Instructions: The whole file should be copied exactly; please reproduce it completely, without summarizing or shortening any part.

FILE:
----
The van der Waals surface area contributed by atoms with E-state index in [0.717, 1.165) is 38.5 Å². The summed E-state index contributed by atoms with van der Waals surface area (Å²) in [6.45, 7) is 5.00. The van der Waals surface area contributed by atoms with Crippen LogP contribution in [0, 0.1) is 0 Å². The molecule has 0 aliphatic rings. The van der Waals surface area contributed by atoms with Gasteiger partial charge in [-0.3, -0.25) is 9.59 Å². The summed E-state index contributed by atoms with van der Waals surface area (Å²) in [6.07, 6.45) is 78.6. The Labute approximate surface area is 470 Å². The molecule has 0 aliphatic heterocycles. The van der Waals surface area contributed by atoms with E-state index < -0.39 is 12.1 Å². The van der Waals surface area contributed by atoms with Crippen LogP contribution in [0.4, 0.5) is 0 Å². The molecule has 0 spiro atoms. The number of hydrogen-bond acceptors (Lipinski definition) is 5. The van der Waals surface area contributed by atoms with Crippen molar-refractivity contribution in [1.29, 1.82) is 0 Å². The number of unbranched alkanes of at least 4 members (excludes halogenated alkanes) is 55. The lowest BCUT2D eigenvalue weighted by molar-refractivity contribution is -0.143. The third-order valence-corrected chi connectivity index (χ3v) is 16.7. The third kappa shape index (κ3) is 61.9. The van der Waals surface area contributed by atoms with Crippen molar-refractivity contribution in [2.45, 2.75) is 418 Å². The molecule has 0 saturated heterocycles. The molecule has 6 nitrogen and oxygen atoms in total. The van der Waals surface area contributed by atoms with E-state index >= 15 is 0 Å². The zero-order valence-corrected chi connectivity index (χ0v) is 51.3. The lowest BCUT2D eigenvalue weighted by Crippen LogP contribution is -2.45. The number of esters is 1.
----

The van der Waals surface area contributed by atoms with E-state index in [0.717, 1.165) is 38.5 Å². The summed E-state index contributed by atoms with van der Waals surface area (Å²) in [6.45, 7) is 5.00. The van der Waals surface area contributed by atoms with Crippen LogP contribution in [0, 0.1) is 0 Å². The molecule has 0 aliphatic rings. The van der Waals surface area contributed by atoms with Gasteiger partial charge in [-0.3, -0.25) is 9.59 Å². The summed E-state index contributed by atoms with van der Waals surface area (Å²) in [6.07, 6.45) is 78.6. The Labute approximate surface area is 470 Å². The molecule has 0 aliphatic heterocycles. The van der Waals surface area contributed by atoms with E-state index < -0.39 is 12.1 Å². The van der Waals surface area contributed by atoms with Crippen LogP contribution in [0.4, 0.5) is 0 Å². The molecule has 0 spiro atoms. The number of hydrogen-bond acceptors (Lipinski definition) is 5. The van der Waals surface area contributed by atoms with Crippen molar-refractivity contribution in [1.29, 1.82) is 0 Å². The number of unbranched alkanes of at least 4 members (excludes halogenated alkanes) is 55. The lowest BCUT2D eigenvalue weighted by molar-refractivity contribution is -0.143. The third-order valence-corrected chi connectivity index (χ3v) is 16.7. The third kappa shape index (κ3) is 61.9. The van der Waals surface area contributed by atoms with Crippen molar-refractivity contribution in [2.45, 2.75) is 418 Å². The molecule has 0 saturated heterocycles. The molecule has 6 nitrogen and oxygen atoms in total. The van der Waals surface area contributed by atoms with E-state index >= 15 is 0 Å². The zero-order valence-corrected chi connectivity index (χ0v) is 51.3. The lowest BCUT2D eigenvalue weighted by Crippen LogP contribution is -2.45. The number of esters is 1.